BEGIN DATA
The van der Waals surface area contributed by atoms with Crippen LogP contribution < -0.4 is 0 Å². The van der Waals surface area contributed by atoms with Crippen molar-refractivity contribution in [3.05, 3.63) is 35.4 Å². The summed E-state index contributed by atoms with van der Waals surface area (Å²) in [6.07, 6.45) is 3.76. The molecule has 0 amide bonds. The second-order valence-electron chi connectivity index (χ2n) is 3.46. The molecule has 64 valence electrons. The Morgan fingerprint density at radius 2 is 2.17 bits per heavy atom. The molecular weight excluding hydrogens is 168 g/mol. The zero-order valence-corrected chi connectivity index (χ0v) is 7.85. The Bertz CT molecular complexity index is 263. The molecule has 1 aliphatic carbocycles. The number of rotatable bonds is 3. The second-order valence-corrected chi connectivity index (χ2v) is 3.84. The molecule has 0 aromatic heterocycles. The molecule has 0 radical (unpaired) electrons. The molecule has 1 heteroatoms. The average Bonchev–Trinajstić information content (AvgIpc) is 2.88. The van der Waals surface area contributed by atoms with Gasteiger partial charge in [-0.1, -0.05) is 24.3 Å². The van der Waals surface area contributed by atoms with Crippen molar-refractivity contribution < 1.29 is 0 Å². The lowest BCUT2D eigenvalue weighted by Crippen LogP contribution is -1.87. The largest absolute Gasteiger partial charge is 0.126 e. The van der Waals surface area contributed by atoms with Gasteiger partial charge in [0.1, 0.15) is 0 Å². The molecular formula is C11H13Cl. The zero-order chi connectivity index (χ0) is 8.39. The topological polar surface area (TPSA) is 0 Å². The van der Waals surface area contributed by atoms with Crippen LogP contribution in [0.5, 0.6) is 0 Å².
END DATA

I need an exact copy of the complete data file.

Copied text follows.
The van der Waals surface area contributed by atoms with Crippen LogP contribution < -0.4 is 0 Å². The van der Waals surface area contributed by atoms with Crippen molar-refractivity contribution in [3.05, 3.63) is 35.4 Å². The summed E-state index contributed by atoms with van der Waals surface area (Å²) in [6.07, 6.45) is 3.76. The molecule has 0 amide bonds. The second-order valence-electron chi connectivity index (χ2n) is 3.46. The molecule has 64 valence electrons. The Morgan fingerprint density at radius 2 is 2.17 bits per heavy atom. The molecular weight excluding hydrogens is 168 g/mol. The zero-order valence-corrected chi connectivity index (χ0v) is 7.85. The Bertz CT molecular complexity index is 263. The molecule has 1 aliphatic carbocycles. The number of rotatable bonds is 3. The second-order valence-corrected chi connectivity index (χ2v) is 3.84. The molecule has 0 aromatic heterocycles. The molecule has 0 radical (unpaired) electrons. The molecule has 1 heteroatoms. The average Bonchev–Trinajstić information content (AvgIpc) is 2.88. The van der Waals surface area contributed by atoms with Gasteiger partial charge in [-0.1, -0.05) is 24.3 Å². The van der Waals surface area contributed by atoms with Crippen molar-refractivity contribution < 1.29 is 0 Å². The lowest BCUT2D eigenvalue weighted by Crippen LogP contribution is -1.87. The largest absolute Gasteiger partial charge is 0.126 e. The van der Waals surface area contributed by atoms with Gasteiger partial charge in [0.1, 0.15) is 0 Å². The molecular formula is C11H13Cl. The zero-order chi connectivity index (χ0) is 8.39. The topological polar surface area (TPSA) is 0 Å². The van der Waals surface area contributed by atoms with Crippen LogP contribution in [0.5, 0.6) is 0 Å².